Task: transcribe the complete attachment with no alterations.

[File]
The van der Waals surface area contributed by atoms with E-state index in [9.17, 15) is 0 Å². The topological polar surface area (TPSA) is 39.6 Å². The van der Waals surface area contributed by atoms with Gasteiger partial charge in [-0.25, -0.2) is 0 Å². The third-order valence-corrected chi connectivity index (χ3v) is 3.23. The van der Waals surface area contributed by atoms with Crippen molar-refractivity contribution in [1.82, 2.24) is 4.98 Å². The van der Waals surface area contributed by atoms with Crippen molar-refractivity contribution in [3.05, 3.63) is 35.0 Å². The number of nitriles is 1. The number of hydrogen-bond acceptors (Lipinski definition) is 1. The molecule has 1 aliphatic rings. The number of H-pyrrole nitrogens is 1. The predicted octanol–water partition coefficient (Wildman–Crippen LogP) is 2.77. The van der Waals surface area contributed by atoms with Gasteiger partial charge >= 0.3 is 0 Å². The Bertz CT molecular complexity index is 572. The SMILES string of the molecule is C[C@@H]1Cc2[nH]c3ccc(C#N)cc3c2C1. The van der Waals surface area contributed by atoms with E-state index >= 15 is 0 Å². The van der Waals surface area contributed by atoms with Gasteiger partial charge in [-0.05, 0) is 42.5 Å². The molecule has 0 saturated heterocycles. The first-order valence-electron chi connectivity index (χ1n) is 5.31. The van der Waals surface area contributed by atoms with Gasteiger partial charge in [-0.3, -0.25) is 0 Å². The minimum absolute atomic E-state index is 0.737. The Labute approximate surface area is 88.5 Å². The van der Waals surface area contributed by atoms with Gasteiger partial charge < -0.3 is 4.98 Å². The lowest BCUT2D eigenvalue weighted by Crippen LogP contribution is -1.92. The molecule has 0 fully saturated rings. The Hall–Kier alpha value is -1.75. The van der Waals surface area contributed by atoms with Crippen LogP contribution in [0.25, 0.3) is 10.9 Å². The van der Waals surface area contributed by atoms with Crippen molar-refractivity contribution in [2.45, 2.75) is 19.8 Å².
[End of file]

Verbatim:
The van der Waals surface area contributed by atoms with E-state index in [9.17, 15) is 0 Å². The topological polar surface area (TPSA) is 39.6 Å². The van der Waals surface area contributed by atoms with Gasteiger partial charge in [-0.25, -0.2) is 0 Å². The third-order valence-corrected chi connectivity index (χ3v) is 3.23. The van der Waals surface area contributed by atoms with Crippen molar-refractivity contribution in [1.82, 2.24) is 4.98 Å². The van der Waals surface area contributed by atoms with Crippen molar-refractivity contribution in [3.05, 3.63) is 35.0 Å². The number of nitriles is 1. The number of hydrogen-bond acceptors (Lipinski definition) is 1. The molecule has 1 aliphatic rings. The number of H-pyrrole nitrogens is 1. The predicted octanol–water partition coefficient (Wildman–Crippen LogP) is 2.77. The van der Waals surface area contributed by atoms with Gasteiger partial charge >= 0.3 is 0 Å². The Bertz CT molecular complexity index is 572. The SMILES string of the molecule is C[C@@H]1Cc2[nH]c3ccc(C#N)cc3c2C1. The van der Waals surface area contributed by atoms with E-state index >= 15 is 0 Å². The van der Waals surface area contributed by atoms with Gasteiger partial charge in [-0.05, 0) is 42.5 Å². The molecule has 0 saturated heterocycles. The first-order valence-electron chi connectivity index (χ1n) is 5.31. The van der Waals surface area contributed by atoms with Gasteiger partial charge in [-0.3, -0.25) is 0 Å². The minimum absolute atomic E-state index is 0.737. The Labute approximate surface area is 88.5 Å². The van der Waals surface area contributed by atoms with Gasteiger partial charge < -0.3 is 4.98 Å². The lowest BCUT2D eigenvalue weighted by Crippen LogP contribution is -1.92. The molecule has 0 fully saturated rings. The Hall–Kier alpha value is -1.75. The van der Waals surface area contributed by atoms with Crippen LogP contribution in [0.25, 0.3) is 10.9 Å². The van der Waals surface area contributed by atoms with Crippen molar-refractivity contribution in [2.45, 2.75) is 19.8 Å².